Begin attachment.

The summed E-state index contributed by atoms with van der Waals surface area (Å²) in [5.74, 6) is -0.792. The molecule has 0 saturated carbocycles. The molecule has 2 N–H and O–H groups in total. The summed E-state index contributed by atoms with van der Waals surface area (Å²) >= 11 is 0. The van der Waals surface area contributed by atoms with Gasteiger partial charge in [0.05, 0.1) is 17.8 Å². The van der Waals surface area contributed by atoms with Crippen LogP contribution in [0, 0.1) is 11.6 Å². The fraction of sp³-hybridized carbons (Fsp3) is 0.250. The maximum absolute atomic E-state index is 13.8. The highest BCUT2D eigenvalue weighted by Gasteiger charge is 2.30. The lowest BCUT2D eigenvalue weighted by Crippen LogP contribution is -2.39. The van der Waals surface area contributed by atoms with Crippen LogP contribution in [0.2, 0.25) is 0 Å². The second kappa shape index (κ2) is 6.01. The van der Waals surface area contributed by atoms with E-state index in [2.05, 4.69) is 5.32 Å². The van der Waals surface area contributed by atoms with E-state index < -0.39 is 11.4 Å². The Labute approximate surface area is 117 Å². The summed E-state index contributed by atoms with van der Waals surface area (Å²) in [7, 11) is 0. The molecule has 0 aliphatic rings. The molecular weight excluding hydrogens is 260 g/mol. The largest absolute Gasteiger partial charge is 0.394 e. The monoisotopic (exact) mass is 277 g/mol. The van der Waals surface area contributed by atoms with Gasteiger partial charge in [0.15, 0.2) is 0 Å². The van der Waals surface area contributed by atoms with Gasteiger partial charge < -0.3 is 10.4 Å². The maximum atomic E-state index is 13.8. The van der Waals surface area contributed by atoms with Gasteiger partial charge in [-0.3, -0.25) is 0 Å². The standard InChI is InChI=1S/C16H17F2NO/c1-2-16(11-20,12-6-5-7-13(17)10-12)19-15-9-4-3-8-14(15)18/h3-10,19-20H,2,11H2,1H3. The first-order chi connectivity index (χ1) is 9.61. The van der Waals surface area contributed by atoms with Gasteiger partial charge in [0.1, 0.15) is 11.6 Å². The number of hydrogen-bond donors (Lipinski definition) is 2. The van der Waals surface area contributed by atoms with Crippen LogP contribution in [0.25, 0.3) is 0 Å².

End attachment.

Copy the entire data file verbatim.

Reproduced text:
The summed E-state index contributed by atoms with van der Waals surface area (Å²) in [5.74, 6) is -0.792. The molecule has 0 saturated carbocycles. The molecule has 2 N–H and O–H groups in total. The summed E-state index contributed by atoms with van der Waals surface area (Å²) >= 11 is 0. The van der Waals surface area contributed by atoms with Gasteiger partial charge in [0.05, 0.1) is 17.8 Å². The van der Waals surface area contributed by atoms with Crippen LogP contribution in [0, 0.1) is 11.6 Å². The fraction of sp³-hybridized carbons (Fsp3) is 0.250. The maximum absolute atomic E-state index is 13.8. The highest BCUT2D eigenvalue weighted by Gasteiger charge is 2.30. The lowest BCUT2D eigenvalue weighted by Crippen LogP contribution is -2.39. The van der Waals surface area contributed by atoms with Crippen LogP contribution in [0.2, 0.25) is 0 Å². The second kappa shape index (κ2) is 6.01. The van der Waals surface area contributed by atoms with E-state index in [2.05, 4.69) is 5.32 Å². The van der Waals surface area contributed by atoms with E-state index < -0.39 is 11.4 Å². The Labute approximate surface area is 117 Å². The summed E-state index contributed by atoms with van der Waals surface area (Å²) in [7, 11) is 0. The molecule has 0 aliphatic rings. The molecular weight excluding hydrogens is 260 g/mol. The largest absolute Gasteiger partial charge is 0.394 e. The monoisotopic (exact) mass is 277 g/mol. The van der Waals surface area contributed by atoms with Gasteiger partial charge in [0.15, 0.2) is 0 Å². The van der Waals surface area contributed by atoms with Gasteiger partial charge < -0.3 is 10.4 Å². The maximum atomic E-state index is 13.8. The van der Waals surface area contributed by atoms with Gasteiger partial charge in [-0.3, -0.25) is 0 Å². The standard InChI is InChI=1S/C16H17F2NO/c1-2-16(11-20,12-6-5-7-13(17)10-12)19-15-9-4-3-8-14(15)18/h3-10,19-20H,2,11H2,1H3. The first-order chi connectivity index (χ1) is 9.61. The van der Waals surface area contributed by atoms with Gasteiger partial charge in [0.1, 0.15) is 11.6 Å². The number of hydrogen-bond donors (Lipinski definition) is 2. The van der Waals surface area contributed by atoms with Crippen LogP contribution in [0.25, 0.3) is 0 Å².